Online Publishing

Caleb McDaniel
Rice Digital Media Center
February 7, 2013


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Why am I here?

What does online publishing have to do with the digital humanities?

"... the true power of the digital humanities ... has nothing to do with production of either tools or research. The heart of the digital humanities is not the production of knowledge; it's the reproduction of knowledge."

Mark Sample

Is there a distinctive DH approach to publishing?

As humanists, we already consume online publications ...

... and find ourselves published online.

Already ...

Publish or be published.

The question is ...

not whether we will publish online but how and on what terms.

Aaron Swartz (1986--2013)

Links: Washington Post; #PDFtribute

Online publishing raises questions about:

  1. Access and economics
  2. Gatekeeping and peer review
  3. Scholarly collaboration

Online publishing can be ...

open or closed, post-print or pre-print, reviewed before publication or reviewed after.

Reasons for Openness

... they're not just for DHers.

"The largest hidden cost is the invisibility of what you publish. When you publish somewhere that is behind gates, or in paper only, you are resigning all of that hard work to invisibility in the age of the open web. You may reach a few peers in your field, but you miss out on the broader dissemination of your work, including to potential other fans."

Dan Cohen

"The simplest analysis of the 'crisis in scholarly publishing' is that it’s a problem of audience ..."

John Unsworth

http://arxiv.org
http://arxiv.org

Policies may already be more open than you think.

http://www.sherpa.ac.uk/romeo/
http://www.sherpa.ac.uk/romeo/

Examples of online publishing in non-DH fields:

Reasons for Openness

... the DH Manifesto version.

"We call for open access to data and metadata, which must be documented and interoperable, both technically and conceptually. We support the dissemination, exchange and free modification of methods, code, formats and research findings."

Manifesto for the Digital Humanities

"Open is a willingness to share, not only resources, but processes, ideas, thoughts, ways of thinking and operating. Open means working in spaces and places that are transparent and allow others to see what you are doing and how you are doing it, giving rise to opportunities for people who could help you to connect with you, jump in and offer that help. And where you can reciprocate and do the same."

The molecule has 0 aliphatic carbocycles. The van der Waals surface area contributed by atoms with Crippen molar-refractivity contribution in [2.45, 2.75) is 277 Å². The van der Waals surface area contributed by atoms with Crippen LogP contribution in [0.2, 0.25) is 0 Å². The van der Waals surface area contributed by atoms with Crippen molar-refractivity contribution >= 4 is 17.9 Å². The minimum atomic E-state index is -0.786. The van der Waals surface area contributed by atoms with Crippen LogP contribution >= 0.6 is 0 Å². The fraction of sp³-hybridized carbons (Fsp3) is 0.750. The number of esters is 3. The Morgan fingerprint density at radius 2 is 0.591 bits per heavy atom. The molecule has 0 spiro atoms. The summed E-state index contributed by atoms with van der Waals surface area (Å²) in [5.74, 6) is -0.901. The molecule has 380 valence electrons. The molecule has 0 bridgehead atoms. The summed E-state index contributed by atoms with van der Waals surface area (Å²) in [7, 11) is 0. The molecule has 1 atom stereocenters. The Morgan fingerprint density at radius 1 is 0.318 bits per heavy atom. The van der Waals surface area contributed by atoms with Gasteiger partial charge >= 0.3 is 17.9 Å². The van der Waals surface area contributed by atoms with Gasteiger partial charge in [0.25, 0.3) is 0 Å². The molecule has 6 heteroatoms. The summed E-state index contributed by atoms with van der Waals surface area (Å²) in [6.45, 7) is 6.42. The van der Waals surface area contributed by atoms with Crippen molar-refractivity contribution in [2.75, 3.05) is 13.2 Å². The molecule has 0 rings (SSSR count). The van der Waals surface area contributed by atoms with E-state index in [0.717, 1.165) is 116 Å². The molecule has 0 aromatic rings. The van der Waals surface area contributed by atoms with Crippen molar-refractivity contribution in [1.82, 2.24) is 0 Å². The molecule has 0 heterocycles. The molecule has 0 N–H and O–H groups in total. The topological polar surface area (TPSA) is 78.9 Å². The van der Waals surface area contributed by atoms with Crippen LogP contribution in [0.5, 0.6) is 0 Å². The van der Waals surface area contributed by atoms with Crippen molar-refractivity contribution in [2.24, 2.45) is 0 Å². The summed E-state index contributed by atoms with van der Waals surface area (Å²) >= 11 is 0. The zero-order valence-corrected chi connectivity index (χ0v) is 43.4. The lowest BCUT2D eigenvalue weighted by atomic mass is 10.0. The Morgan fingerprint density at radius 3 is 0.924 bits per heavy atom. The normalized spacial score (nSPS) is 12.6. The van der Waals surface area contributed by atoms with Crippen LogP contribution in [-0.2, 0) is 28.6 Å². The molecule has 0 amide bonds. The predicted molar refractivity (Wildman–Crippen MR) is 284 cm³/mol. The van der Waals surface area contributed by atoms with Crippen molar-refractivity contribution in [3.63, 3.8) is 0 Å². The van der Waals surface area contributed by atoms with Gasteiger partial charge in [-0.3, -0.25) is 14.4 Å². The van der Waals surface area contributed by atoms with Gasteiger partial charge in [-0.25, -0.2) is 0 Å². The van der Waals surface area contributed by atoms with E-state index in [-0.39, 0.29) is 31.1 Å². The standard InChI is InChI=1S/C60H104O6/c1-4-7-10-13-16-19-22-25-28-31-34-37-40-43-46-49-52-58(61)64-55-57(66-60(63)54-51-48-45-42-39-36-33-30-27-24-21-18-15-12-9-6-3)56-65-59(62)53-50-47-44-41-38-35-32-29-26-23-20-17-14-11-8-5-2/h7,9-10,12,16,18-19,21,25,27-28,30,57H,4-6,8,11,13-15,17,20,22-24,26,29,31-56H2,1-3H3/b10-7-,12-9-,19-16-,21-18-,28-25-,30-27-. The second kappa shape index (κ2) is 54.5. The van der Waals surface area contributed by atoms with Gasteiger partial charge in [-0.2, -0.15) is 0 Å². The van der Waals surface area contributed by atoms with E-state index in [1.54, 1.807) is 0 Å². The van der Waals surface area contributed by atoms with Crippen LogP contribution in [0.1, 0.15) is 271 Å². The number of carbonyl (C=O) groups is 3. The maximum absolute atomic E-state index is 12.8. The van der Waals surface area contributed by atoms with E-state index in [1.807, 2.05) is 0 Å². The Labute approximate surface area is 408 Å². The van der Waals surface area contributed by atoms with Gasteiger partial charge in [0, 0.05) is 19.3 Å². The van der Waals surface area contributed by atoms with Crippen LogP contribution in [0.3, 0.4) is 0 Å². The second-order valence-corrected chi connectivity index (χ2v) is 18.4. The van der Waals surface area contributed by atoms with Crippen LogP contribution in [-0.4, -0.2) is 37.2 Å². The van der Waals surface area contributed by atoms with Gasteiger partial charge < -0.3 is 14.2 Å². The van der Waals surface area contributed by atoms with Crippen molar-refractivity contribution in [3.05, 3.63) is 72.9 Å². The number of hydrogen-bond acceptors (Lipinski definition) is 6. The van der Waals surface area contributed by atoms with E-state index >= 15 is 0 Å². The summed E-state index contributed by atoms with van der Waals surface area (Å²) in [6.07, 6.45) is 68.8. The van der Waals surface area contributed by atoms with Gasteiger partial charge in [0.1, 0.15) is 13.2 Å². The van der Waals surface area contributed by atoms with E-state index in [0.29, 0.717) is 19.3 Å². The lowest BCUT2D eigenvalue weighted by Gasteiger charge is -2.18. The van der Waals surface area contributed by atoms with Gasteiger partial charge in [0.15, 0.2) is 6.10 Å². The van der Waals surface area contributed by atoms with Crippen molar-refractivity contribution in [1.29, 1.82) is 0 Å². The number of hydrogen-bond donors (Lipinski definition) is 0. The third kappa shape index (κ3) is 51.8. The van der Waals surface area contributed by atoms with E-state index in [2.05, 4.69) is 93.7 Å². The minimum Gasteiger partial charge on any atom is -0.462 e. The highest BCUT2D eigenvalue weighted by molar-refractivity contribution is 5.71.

Clint Lalonde

"The digital humanities community embraces openness because of both self-interest and ethical aspirations. In order to create digital scholarship, researchers typically need access to data, tools, and dissemination platforms. ... Openness [also] supports related values such as transdisciplinarity, collaboration, and the democratization of knowledge."

Lisa Spiro

Is this Utopian?

http://theopenutopia.org
http://theopenutopia.org

"... the problem of open access isn’t just about the ethics of freeing and sharing scholarly information. It’s as much — if not more — about the psychology and incentives around scholarly publishing. We need to think these issues through much more deeply to make open access widespread."

Dan Cohen

Digital Humanists are Rethinking:

  • Peer review processes
  • Funding models
  • Discovery tools
  • Publishing platforms
  • Genre conventions

http://www.plannedobsolescence.net/cpdraft/
http://www.plannedobsolescence.net/cpdraft/

http://mediacommons.futureofthebook.org/mcpress/
http://mediacommons.futureofthebook.org/mcpress/

http://digitalculture.org
http://digitalculture.org

http://anvilacademic.org
http://anvilacademic.org

http://digitalhumanitiesnow.org
http://digitalhumanitiesnow.org

http://anthologize.org
http://anthologize.org

http://dsl.richmond.edu/dispatch/
http://dsl.richmond.edu/dispatch/

Where Do I Start?

Consider ...

  1. Posting work in the Rice Digital Scholarship Archive.
  2. Starting a blog about your research on Rice Blogs, or creating a webpage (here's mine).
  3. Contributing comments to a blog in your field.
  4. Adopting a Creative Commons license for online work.

Discussion

Further Reading

  • Transforming Scholarly Publishing through Open Access: A Bibliography, by Charles W. Bailey, Jr., link
  • New Models and Modes for Scholarly Publishing in the Digital Age, by Lisa Spiro, link
  • "'A Large Amount of Good Second-Class Work': The Value of Graduate Students' Contributions to Scholarly Group Blogs," by Kirstyn Leuner, link
  • "Blogging, It's Academic," by Chad Black, link

Continuing Resources

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